When I teach, I refuse to separate social theory from more empirically grounded material. Certainly, my contemporary theory courses involve an overwhelming emphasis on theory. And conversely, my political, urban, and global sociology classes focus on subject matter relevant to those titles. But I am intransigent about one point: theory is that which allows us to ask questions about the social world. This means that I always have students think theory in relation to that social world – their social world. In theory courses, this entails moving from high levels of abstraction to the level of our actual experience and back again. In my other classes, this means using theory to ask critical questions about existing bodies of literature. And of course, I always emphasize the critical. In my classes, we leave our assumptions at the door, and through sustained discussions, exchanges, and dialogue, we work together to build common understandings that build upon, yet transcend, what we thought we already knew.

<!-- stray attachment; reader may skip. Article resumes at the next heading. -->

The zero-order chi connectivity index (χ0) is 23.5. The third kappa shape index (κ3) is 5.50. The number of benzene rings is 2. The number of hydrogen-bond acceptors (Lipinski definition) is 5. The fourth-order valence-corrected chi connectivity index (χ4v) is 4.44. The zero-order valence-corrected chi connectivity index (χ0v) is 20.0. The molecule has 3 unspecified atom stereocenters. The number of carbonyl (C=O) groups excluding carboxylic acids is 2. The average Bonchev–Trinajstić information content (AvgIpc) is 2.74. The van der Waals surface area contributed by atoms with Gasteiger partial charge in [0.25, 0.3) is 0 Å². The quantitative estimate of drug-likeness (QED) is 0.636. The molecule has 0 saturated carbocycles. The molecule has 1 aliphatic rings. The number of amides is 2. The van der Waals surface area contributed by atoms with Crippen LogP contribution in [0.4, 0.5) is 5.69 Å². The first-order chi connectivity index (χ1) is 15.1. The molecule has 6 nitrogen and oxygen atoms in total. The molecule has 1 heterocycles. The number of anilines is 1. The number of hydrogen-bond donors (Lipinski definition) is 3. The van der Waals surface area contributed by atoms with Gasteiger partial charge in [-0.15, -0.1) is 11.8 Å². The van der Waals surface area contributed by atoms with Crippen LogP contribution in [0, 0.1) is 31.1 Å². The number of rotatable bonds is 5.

This semester at UNCG, I am teaching two courses: